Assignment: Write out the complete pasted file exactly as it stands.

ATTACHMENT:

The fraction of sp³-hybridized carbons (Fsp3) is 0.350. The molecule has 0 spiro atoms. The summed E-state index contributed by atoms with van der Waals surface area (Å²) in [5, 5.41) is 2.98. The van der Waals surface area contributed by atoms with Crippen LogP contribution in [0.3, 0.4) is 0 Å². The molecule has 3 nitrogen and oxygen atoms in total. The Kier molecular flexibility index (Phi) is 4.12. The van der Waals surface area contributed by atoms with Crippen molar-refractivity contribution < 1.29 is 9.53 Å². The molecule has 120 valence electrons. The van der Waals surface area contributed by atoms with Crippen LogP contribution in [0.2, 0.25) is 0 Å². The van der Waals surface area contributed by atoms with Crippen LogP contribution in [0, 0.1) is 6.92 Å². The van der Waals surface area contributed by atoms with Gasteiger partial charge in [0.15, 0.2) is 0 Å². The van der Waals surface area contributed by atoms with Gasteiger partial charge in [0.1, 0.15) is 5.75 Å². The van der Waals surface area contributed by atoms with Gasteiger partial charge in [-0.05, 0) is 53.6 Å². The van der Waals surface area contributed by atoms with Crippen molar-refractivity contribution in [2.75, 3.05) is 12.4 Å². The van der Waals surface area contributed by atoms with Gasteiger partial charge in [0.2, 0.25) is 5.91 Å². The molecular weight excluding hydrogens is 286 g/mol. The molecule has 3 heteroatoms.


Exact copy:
The fraction of sp³-hybridized carbons (Fsp3) is 0.350. The molecule has 0 spiro atoms. The summed E-state index contributed by atoms with van der Waals surface area (Å²) in [5, 5.41) is 2.98. The van der Waals surface area contributed by atoms with Crippen LogP contribution in [0.3, 0.4) is 0 Å². The molecule has 3 nitrogen and oxygen atoms in total. The Kier molecular flexibility index (Phi) is 4.12. The van der Waals surface area contributed by atoms with Crippen molar-refractivity contribution < 1.29 is 9.53 Å². The molecule has 120 valence electrons. The van der Waals surface area contributed by atoms with Crippen LogP contribution in [0.2, 0.25) is 0 Å². The van der Waals surface area contributed by atoms with Crippen LogP contribution in [0, 0.1) is 6.92 Å². The van der Waals surface area contributed by atoms with Gasteiger partial charge in [0.15, 0.2) is 0 Å². The van der Waals surface area contributed by atoms with Gasteiger partial charge in [0.1, 0.15) is 5.75 Å². The van der Waals surface area contributed by atoms with Gasteiger partial charge in [-0.05, 0) is 53.6 Å². The van der Waals surface area contributed by atoms with Crippen molar-refractivity contribution in [2.75, 3.05) is 12.4 Å². The van der Waals surface area contributed by atoms with Gasteiger partial charge in [0.2, 0.25) is 5.91 Å². The molecular weight excluding hydrogens is 286 g/mol. The molecule has 3 heteroatoms.